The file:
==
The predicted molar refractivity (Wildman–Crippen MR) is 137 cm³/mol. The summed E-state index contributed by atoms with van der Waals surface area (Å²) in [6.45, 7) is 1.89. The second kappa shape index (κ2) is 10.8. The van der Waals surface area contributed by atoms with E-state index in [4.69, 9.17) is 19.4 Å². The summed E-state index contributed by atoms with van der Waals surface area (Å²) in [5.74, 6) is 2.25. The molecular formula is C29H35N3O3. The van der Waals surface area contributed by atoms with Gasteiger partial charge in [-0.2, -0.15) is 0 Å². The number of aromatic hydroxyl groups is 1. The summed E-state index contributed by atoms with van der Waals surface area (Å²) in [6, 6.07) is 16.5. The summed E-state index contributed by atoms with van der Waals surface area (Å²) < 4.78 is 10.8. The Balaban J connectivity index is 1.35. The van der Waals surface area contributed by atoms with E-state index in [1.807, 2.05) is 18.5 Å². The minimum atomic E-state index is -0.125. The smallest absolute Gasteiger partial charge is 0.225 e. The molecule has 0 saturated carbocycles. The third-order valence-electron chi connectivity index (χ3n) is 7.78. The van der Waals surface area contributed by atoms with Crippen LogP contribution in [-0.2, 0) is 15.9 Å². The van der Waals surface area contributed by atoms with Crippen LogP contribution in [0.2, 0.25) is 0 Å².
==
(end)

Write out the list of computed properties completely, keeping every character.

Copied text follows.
The predicted molar refractivity (Wildman–Crippen MR) is 137 cm³/mol. The summed E-state index contributed by atoms with van der Waals surface area (Å²) in [6.45, 7) is 1.89. The second kappa shape index (κ2) is 10.8. The van der Waals surface area contributed by atoms with E-state index in [4.69, 9.17) is 19.4 Å². The summed E-state index contributed by atoms with van der Waals surface area (Å²) in [5.74, 6) is 2.25. The molecular formula is C29H35N3O3. The van der Waals surface area contributed by atoms with Gasteiger partial charge in [-0.2, -0.15) is 0 Å². The number of aromatic hydroxyl groups is 1. The summed E-state index contributed by atoms with van der Waals surface area (Å²) in [6, 6.07) is 16.5. The summed E-state index contributed by atoms with van der Waals surface area (Å²) < 4.78 is 10.8. The Balaban J connectivity index is 1.35. The van der Waals surface area contributed by atoms with E-state index in [1.807, 2.05) is 18.5 Å². The minimum atomic E-state index is -0.125. The smallest absolute Gasteiger partial charge is 0.225 e. The molecule has 0 saturated carbocycles. The third-order valence-electron chi connectivity index (χ3n) is 7.78. The van der Waals surface area contributed by atoms with Crippen LogP contribution in [-0.2, 0) is 15.9 Å². The van der Waals surface area contributed by atoms with Crippen LogP contribution in [0.2, 0.25) is 0 Å².